Maple Valley hits pause on development near Legacy Site

City says a six-month moratorium will help it plan for downtown

In an effort to preserve space for a future downtown, the Maple Valley City Council decided to halt development near the Legacy Site.

The city of Maple Valley voted 6-0 to place a moratorium just south of the Legacy Site at Southeast 260th Street to Southeast 264th Street during executive session at the council’s regular meeting on Monday, July 8.

Councilmember Erin Weaver did not attend the meeting.

There has been two public downtown visioning sessions and then one study session to talk about the vision for the future of downtown Maple Valley, according to City Manager Laura Philpot.

During the visioning sessions, community members and city officials came together to talk about what they would like to see for Maple Valley’s downtown.

The city had a consultant attend the sessions to show them comparable downtowns and main streets concepts.

“From participants from the downtown visioning process, a number of cities were identified as ‘We really like this main street or downtown concept,” Philpot said.

The moratorium allows the city to stop accepting applications for developments in the defined area near the Legacy Site, so long as the development is outside of the downtown process. The goal is to try to do more of a master plan for the new downtown, so the city needs to figure out what to do with codes and zoning to make the happen, according to Philpot.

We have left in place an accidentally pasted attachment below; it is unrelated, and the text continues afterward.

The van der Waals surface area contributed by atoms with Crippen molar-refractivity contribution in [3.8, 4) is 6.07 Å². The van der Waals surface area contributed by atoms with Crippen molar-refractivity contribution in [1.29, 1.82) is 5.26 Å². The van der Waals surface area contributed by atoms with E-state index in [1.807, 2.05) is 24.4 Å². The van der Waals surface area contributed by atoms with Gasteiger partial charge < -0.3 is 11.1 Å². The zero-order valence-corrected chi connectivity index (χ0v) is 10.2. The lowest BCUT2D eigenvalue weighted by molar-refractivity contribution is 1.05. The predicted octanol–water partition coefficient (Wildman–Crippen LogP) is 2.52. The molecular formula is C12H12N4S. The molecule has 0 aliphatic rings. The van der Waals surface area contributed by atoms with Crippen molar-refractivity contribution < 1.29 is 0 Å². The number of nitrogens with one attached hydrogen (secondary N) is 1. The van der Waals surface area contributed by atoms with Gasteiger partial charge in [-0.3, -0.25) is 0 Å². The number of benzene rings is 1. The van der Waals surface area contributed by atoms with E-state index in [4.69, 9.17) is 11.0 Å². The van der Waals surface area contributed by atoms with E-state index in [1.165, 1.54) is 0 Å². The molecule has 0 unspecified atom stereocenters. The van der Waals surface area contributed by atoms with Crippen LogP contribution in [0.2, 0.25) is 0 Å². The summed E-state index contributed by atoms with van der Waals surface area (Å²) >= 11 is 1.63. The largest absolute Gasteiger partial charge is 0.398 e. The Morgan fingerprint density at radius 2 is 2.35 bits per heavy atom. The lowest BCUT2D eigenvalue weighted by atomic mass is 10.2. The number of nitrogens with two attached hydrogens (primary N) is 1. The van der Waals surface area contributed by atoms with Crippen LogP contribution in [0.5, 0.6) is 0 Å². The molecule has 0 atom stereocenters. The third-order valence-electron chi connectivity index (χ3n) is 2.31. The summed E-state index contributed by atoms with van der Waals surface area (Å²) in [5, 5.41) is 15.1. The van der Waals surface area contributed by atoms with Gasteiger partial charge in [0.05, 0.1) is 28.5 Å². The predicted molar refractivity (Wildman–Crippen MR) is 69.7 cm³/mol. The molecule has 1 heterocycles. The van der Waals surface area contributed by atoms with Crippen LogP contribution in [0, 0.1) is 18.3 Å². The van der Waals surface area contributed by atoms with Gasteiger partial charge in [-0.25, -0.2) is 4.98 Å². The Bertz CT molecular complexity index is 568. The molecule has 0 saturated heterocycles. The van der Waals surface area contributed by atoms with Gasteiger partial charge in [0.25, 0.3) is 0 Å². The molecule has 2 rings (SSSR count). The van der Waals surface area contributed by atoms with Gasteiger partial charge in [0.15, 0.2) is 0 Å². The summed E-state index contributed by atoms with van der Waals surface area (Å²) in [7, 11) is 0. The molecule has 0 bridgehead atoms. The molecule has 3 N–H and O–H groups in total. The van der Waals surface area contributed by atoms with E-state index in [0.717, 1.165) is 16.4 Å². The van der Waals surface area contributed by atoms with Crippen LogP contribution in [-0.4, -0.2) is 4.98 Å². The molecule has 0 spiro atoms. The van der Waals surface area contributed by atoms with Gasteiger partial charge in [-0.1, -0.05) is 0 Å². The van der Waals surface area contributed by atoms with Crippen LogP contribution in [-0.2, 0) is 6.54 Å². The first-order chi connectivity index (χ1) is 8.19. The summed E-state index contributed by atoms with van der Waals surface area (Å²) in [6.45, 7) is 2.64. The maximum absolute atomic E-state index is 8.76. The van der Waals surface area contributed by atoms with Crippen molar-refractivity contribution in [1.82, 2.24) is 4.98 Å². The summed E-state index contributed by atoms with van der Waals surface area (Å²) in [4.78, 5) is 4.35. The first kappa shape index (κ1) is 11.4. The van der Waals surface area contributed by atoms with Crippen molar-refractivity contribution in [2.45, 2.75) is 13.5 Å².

The city also wants to involve property owners from the area on this plan as well.

“Council did the moratorium for that section to say ‘pause development through there while we take a look at this and have some time to sort it out with the planning commission,” Philpot said. “We reached out to some of the property owners that we have contact information for and we’re trying to meet with them individually to go over what we’ve done and work with them on a timeline and outline of how we’ll start working together to develop that master plan or that long range concept and make sure it works for everybody.”

By law, this moratorium will only last six months but it can be extended through another council vote.

Philpot thinks there will be at least one extension to the moratorium to make sure everyone is on the same page and there’s enough time to do everything right.

Between now and the next regular council meeting on July 22, the council plans to come up with some scope of future development, which would include working out the exact schedule.

“I think it’s exciting. It gives us an opportunity to pause and make sure that it’s done right. If we want a downtown for Maple Valley, this is the opportunity to get it planned and put in place,” Philpot said.